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President Barack Obama (left) speaks during a visit to the Red Cross national headquarters in Washington on Tuesday. Republican presidential candidate Mitt Romney helps collect donations at a storm-relief event in Ohio.
MINNEAPOLIS--Mitt Romney is suddenly plunging into traditionally Democratic-leaning Minnesota and Pennsylvania, and his GOP allies are trying to put Michigan into play. It's forcing President Barack Obama to defend his own turf--he's pouring money into television ads in the states and dispatching top backers--in the campaign's final week.
Former President Bill Clinton was dispatched in response on Tuesday. "Barack Obama's policies work better," he declared on the University of Minnesota campus, one of his two stops in a state that offers 10 electoral votes and hasn't voted for a Republican presidential candidate since Richard Nixon in 1972.
This late-game expansion of a campaign playing field that, until now, had focused on just nine states was taking place exactly a week from Election Day. At the same time, Obama spent a second day in Washington to focus on his presidential duties and Romney edged back into active campaigning in the aftermath of superstorm Sandy.
"This is a tough time for millions of people but America is tougher," the president said during a brief visit to the American Red Cross, where he sought to reassure victims, encourage aid workers--and warn of more storm damage to come with rising floodwater.
In Ohio, Romney, too, spoke of concern for storm victims, telling supporters who were collecting supplies that "a lot of people hurting this morning."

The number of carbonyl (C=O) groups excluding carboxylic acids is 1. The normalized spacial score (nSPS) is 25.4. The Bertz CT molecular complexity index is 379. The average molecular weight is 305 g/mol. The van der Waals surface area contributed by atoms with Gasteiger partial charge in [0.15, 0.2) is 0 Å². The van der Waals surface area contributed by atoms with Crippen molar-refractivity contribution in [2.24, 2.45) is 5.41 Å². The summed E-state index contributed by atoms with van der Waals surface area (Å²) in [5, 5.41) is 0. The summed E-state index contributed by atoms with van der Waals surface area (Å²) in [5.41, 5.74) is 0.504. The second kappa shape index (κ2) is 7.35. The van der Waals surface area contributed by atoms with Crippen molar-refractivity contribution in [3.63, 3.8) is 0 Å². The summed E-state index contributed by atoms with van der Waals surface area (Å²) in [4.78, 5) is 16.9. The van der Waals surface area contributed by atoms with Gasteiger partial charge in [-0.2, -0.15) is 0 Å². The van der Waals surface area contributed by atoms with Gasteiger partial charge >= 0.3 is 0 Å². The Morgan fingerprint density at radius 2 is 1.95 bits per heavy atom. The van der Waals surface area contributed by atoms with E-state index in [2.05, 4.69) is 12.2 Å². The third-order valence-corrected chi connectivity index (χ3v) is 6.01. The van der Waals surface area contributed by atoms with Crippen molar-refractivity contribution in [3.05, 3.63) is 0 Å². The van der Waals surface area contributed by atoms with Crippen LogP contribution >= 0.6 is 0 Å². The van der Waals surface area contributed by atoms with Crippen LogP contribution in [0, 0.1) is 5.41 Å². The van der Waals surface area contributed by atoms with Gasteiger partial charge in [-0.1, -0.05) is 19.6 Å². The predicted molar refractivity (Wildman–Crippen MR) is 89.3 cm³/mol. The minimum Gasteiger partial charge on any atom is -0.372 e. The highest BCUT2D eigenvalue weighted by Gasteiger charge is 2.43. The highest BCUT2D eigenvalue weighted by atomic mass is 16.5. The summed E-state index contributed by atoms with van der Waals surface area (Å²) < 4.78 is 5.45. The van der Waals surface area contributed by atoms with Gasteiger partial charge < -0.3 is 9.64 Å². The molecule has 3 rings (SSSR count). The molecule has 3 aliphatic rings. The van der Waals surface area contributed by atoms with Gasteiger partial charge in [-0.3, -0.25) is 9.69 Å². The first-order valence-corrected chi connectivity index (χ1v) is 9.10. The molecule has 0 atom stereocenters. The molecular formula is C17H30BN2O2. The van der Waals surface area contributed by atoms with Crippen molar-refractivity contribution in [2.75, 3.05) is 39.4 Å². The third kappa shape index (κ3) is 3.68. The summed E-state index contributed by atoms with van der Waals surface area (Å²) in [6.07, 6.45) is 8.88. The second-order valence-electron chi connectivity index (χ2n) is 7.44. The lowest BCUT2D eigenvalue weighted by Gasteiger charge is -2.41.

Beyond the candidates' pause from feverish campaigning, the impact of the storm on the election wasn't all that clear.
Of the nine states where the two men have spent more than $1 billion in advertising since June, Romney is in the strongest position in North Carolina. But public and internal campaign polls show he's locked in tight battles
That said, Romney still could win. Anything can happen in the race's closing days--including Democratic-leaning states like Minnesota, Pennsylvania or Michigan going Republican.
Clinton's Minnesota visit came just days after Romney and his allies started airing TV ads in the state. GOP-leaning groups including Americans for Job Security and American Future Fund were spending $615,000 this week. Romney spent a much lighter $29,000 last week, and it was unclear how much his campaign was spending this week. All together, the efforts led Obama to follow suit to prevent the state from slipping out of his grasp. His campaign was spending $210,000 on ads in Minnesota this week.
Polls show Romney having gained ground in Minnesota though still trailing Obama. And Obama has a much larger campaign footprint of paid staff and volunteers, including more than 30 full-time workers and 12 offices. Romney never has established much of campaign organization in Minnesota.
In Pennsylvania, Romney's campaign started pouring money into TV ads Monday for the first time, though Republican-leaning groups have been on the air in recent days trying to narrow the Obama advantage indicated by surveys. Republican groups--American Crossroads, Restore Our Future and Americans for Job Security--are spending at least $3.9 million this week. That does not include spending by Romney's campaign. Obama aides said the president's campaign is spending $625,000.
Republican presidential candidate Mitt Romney is coming back to Virginia Beach on Thursday, his campaign announced.
He also is making campaign stops in Roanoke on Thursday morning and Doswell in the afternoon.
President Barack Obama planned to turn his attention back